Fitting In: Finding The Right Fit For Kids

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Sydney Pettit wasn’t too sure at first about wearing prescription glasses.

Like a lot of children, the six-year-old Owen Sound girl worried about what her schoolmates and friends would think of her new specs and about adjusting to the feeling of frames on her face.

But, after picking out a pair she liked – Dutz Eyewear frames in deep blue with a hint of soft pink – it wasn’t long until she discovered how great glasses can be.

“It took her about a week or two to really get used to them,” said her mom Jody Johnson Pettit.

“She noticed how they helped her vision and she loved the compliments she was getting.”

Sydney said her choice of frames was based, first and foremost, on colour, followed by their shape.

“I liked these right away,” she said. The Canadian Paediatric Society says 5 per cent to 10 per cent of preschoolers have vision problems. That percentage increases to 25 per cent for school-aged children, according to the Canadian Association of Optometrists.

The CAO says the earlier a visual impairment is discovered and addressed, the less negative impact it will have on the child’s development. But, while most parents can clearly see the benefits of eyewear for their kids, getting youngsters excited about glasses can sometimes be a challenge.

Eyewear companies have responded by designing cool frames in styles and colours that appeal to both parents and children alike.
The number one tip for helping kids adjust to wearing glasses, according to eyewear companies, is to ensure they are a key part of the selection process.

“Remind them that glasses are cool and just another fashion accessory to better reflect the personality behind the frames,” said Mark Ginsberg, senior vice-president, global marketing for Marchon Eyewear.

Children, like adults, want stylish frames, he said, and they are well aware of trends in the market. Once frames
are chosen, it’s important to make sure they fit properly, he said.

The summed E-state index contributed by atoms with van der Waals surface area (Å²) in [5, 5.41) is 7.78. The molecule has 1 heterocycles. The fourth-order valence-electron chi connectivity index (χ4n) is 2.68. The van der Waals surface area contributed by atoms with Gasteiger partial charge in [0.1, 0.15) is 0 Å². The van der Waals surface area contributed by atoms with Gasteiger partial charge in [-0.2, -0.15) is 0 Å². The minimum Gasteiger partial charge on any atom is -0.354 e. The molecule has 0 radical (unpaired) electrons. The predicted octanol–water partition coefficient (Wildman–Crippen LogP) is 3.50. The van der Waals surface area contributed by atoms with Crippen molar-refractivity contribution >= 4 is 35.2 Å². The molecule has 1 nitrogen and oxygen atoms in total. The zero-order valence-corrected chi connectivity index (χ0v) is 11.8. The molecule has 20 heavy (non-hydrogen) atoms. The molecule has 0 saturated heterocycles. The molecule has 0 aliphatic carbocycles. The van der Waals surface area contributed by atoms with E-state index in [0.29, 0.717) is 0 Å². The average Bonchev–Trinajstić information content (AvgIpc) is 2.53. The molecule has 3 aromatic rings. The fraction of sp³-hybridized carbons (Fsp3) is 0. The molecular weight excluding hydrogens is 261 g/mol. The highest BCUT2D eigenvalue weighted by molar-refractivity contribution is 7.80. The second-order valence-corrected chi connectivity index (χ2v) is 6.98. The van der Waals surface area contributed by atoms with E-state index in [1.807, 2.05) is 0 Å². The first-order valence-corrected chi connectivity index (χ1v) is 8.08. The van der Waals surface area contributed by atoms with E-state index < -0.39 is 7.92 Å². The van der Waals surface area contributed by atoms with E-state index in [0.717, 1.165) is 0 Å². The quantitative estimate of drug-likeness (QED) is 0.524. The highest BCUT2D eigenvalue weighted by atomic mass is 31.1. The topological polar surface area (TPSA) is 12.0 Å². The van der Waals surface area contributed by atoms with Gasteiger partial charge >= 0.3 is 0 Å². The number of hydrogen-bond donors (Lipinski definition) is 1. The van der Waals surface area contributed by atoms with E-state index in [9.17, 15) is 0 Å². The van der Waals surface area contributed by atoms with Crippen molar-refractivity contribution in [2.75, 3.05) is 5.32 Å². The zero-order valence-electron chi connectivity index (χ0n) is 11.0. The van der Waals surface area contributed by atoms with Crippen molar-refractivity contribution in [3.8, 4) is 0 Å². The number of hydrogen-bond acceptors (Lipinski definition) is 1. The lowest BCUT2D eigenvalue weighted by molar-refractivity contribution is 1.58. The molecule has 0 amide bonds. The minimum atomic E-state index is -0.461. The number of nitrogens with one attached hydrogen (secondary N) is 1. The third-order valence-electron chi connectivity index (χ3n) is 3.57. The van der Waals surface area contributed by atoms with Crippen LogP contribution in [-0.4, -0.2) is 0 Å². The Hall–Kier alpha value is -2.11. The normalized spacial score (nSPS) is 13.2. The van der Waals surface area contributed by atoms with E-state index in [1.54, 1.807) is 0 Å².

Marchon has several children’s eyewear collections, including Nike, Lacoste and Flexon. All of the styles in
the collections are “kid-friendly without looking childish,” Ginsberg said.

“Nike provides the best in class for performance and sport. Lacoste offers that ‘cool’ factor with the croc logos and amazing colour choices. And nothing spells durability like Flexon – America’s number one titanium memory metal. Great for kids as these frames return to their original shape even after bending,” he said.

Allison Perry of Ogi Eyewear said the best kids’ frame bridge the gap between playful and practical. Ogi Kids has more than six dozen fun and fashionable frames for children to choose from. Many of the frames are in vibrant colours that kids like, including bright pinks, cool blues, eye-catching greens and striking purples.

“Glasses are becoming more and more of a fashion statement. Kids need to be encouraged to treat them as another way they can express themselves,” she said.

Ogi Kids also has a “Mommy & Me, Daddy & I” collection, which co-ordinates adults and child-sized frames.

“The collection reflects the growing demand for kids eyewear that is refined and sophisticated. Each style is
available in a variety of bright colours carefully picked to exemplify the playful nature of the collection,” the company says.

Perry said kids’ frames should be built tough enough to endure the active, unpredictable lives of children.

“Solid construction is an important thing to look for. Kids can be somewhat destructive so finding a frame
made with high-quality materials is a must,” she said.

Safilo, which has introduced a new Kids by Safilo for children eight years of age and under, says it has also
developed a collection that helps young kids adjust to and love wearing glasses.

The eyewear is inspired by kids and designed to meet their needs. The frames are light, durable and comfortable and come in colours and with decorations – like a cat, car or bear – that appeal to children.

The front pieces are always translucent and become almost invisible in styles for very young children so
that the glasses have a discreet presence on their face.

The collection includes six styles of frames, with four colours – reds, blues, pinks and purples – in each style.

As the ideal blend of innovation and comfort, the new eyewear collection perfectly matches children’s requirements and, at the same time, their parents’ expectations.

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